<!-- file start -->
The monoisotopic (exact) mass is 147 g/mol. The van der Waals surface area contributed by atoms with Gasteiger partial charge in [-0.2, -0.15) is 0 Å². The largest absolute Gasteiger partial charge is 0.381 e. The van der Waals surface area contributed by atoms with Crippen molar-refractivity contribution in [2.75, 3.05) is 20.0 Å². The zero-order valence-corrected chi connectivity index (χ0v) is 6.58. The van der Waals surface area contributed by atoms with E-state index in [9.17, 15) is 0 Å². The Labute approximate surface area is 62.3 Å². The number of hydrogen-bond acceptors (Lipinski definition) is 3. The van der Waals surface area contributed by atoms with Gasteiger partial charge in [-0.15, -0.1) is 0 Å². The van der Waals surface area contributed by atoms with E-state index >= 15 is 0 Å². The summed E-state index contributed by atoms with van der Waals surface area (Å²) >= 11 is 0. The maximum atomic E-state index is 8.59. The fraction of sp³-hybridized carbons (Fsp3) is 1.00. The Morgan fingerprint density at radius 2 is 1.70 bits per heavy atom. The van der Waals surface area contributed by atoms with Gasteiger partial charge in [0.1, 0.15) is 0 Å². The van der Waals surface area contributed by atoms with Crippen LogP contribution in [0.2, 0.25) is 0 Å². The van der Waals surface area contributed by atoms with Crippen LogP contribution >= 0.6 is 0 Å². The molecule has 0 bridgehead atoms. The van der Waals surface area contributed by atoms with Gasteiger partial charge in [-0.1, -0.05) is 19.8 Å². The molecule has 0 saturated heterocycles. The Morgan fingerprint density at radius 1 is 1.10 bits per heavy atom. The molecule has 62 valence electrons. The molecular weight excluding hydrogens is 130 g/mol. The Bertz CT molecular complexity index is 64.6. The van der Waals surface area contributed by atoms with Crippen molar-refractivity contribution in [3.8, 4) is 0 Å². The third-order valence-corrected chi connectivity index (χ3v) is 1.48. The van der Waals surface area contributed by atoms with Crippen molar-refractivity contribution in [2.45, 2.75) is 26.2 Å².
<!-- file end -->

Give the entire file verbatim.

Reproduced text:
The monoisotopic (exact) mass is 147 g/mol. The van der Waals surface area contributed by atoms with Gasteiger partial charge in [-0.2, -0.15) is 0 Å². The largest absolute Gasteiger partial charge is 0.381 e. The van der Waals surface area contributed by atoms with Crippen molar-refractivity contribution in [2.75, 3.05) is 20.0 Å². The zero-order valence-corrected chi connectivity index (χ0v) is 6.58. The van der Waals surface area contributed by atoms with E-state index in [9.17, 15) is 0 Å². The Labute approximate surface area is 62.3 Å². The number of hydrogen-bond acceptors (Lipinski definition) is 3. The van der Waals surface area contributed by atoms with Gasteiger partial charge in [-0.15, -0.1) is 0 Å². The van der Waals surface area contributed by atoms with E-state index >= 15 is 0 Å². The summed E-state index contributed by atoms with van der Waals surface area (Å²) >= 11 is 0. The maximum atomic E-state index is 8.59. The fraction of sp³-hybridized carbons (Fsp3) is 1.00. The Morgan fingerprint density at radius 2 is 1.70 bits per heavy atom. The van der Waals surface area contributed by atoms with Gasteiger partial charge in [0.1, 0.15) is 0 Å². The van der Waals surface area contributed by atoms with Crippen LogP contribution in [0.2, 0.25) is 0 Å². The van der Waals surface area contributed by atoms with Crippen LogP contribution >= 0.6 is 0 Å². The molecule has 0 bridgehead atoms. The van der Waals surface area contributed by atoms with Gasteiger partial charge in [-0.1, -0.05) is 19.8 Å². The molecule has 0 saturated heterocycles. The Morgan fingerprint density at radius 1 is 1.10 bits per heavy atom. The molecule has 62 valence electrons. The molecular weight excluding hydrogens is 130 g/mol. The Bertz CT molecular complexity index is 64.6. The van der Waals surface area contributed by atoms with Crippen molar-refractivity contribution in [3.8, 4) is 0 Å². The third-order valence-corrected chi connectivity index (χ3v) is 1.48. The van der Waals surface area contributed by atoms with Crippen molar-refractivity contribution in [2.45, 2.75) is 26.2 Å².